Asking questions is an essential part of any presentation. Good questions keep the audience engaged, stimulate them intellectually, and create a more exciting atmosphere. Questions can also be beneficial for the presenter because they show what information the audience has retained and it helps them clarify any confusion. That said, asking questions is an art. It can be difficult to get the audience to participate and it can be just as tricky to decide which questions to ask. The following guidelines will help you better understand the role of audience feedback and how asking questions can contribute to a more open dialogue between the audience and the presenter.
What Is A Good Question?
A good question opens discussion and is the product of engaged, active listening. It is thought provoking and encourages the audience to explore a particular topic or issue. A good question also demonstrates what the audience has learned from the presentation and motivates them to look beyond the data that has been presented in order to explore a broader experience.
How Do You Construct A Good Question?
- Thinking about broader issues is a great way to construct a thought provoking question that will stimulate discussion. What is the larger public issue that the presentation addresses? How does your presentation directly relate to your audience?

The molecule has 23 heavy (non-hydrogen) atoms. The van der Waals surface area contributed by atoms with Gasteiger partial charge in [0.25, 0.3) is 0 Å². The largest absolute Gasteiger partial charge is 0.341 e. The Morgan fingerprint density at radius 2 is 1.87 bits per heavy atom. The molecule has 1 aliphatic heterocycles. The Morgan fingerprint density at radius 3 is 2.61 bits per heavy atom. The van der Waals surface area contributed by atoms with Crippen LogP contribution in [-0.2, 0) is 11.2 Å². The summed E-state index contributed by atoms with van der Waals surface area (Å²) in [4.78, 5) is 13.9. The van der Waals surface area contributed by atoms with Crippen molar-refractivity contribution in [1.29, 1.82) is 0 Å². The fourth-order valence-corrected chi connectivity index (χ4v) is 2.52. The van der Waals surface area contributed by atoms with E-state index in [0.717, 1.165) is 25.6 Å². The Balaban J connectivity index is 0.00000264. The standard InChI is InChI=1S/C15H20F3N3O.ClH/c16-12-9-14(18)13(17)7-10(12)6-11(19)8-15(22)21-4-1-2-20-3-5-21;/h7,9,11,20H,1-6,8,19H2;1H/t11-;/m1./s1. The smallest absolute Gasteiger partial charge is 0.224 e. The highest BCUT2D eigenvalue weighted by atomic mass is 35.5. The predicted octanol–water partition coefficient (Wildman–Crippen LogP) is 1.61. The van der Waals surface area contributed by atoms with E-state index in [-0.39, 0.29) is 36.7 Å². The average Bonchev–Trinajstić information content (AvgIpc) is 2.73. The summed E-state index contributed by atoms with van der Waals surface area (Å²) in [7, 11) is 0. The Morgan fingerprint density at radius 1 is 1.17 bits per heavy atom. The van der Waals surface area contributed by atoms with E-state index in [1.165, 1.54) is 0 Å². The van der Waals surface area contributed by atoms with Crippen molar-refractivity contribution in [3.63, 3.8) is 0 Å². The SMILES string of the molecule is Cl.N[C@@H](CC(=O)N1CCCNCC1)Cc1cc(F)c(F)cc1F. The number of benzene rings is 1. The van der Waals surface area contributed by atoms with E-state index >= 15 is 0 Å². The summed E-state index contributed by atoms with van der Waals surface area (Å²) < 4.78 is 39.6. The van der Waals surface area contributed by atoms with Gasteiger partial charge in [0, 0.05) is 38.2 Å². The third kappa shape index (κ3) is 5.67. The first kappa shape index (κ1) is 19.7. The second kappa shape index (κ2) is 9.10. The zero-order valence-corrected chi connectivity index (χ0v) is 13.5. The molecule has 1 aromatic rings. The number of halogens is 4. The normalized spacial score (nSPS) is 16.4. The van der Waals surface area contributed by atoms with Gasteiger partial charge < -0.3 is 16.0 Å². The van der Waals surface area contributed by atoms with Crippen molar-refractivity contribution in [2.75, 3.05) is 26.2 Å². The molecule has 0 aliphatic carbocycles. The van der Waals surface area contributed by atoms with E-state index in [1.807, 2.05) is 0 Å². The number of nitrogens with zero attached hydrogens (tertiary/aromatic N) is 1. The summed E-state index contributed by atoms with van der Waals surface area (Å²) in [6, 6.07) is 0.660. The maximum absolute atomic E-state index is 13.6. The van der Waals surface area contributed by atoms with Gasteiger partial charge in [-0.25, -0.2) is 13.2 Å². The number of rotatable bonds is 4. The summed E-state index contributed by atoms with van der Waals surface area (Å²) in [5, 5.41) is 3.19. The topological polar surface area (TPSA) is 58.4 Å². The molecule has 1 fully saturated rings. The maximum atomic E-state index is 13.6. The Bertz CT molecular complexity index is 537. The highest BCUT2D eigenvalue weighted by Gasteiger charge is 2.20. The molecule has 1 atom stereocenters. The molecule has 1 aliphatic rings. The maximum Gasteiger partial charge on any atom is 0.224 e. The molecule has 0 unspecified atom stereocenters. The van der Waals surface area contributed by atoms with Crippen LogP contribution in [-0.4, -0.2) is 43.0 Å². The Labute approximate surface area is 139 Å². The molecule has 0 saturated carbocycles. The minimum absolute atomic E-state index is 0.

- Draw upon your own experiences that might be of interest to your audience. Use these experiences and knowledge as a foundation for creating good questions.
What Is The Purpose Of Asking Questions?
For most of us, we ask questions when we don’t understand something. This is also true in presentations. Questions are asked to help the comprehension of the entire audience. Questions can also be asked when no answer is expected. These questions might be advice from the speaker, a suggestion about a topic, or a problem identified to the audience. Questions are used to deepen meaning and understanding and to exchange ideas among audience members.
How Do You Get Your Audience To Participate?
Most of us would agree that when we are in the audience we are not always the first ones ready to answer the questions. You can encourage audience participation by starting with easier questions and moving to more challenging ones. Also, try not to talk for too long without asking a question. You don’t want your audience to settle into “passive mode.” Finally, warm up your audience by letting them get to know you a little before asking them questions.
A good speaker does not want their audience to just sit back and listen during the entire presentation. Rather, they want to engage their audience and make them part of the discussion. Asking thought provoking questions will open the discussion with your audience and make them an active part of your presentation.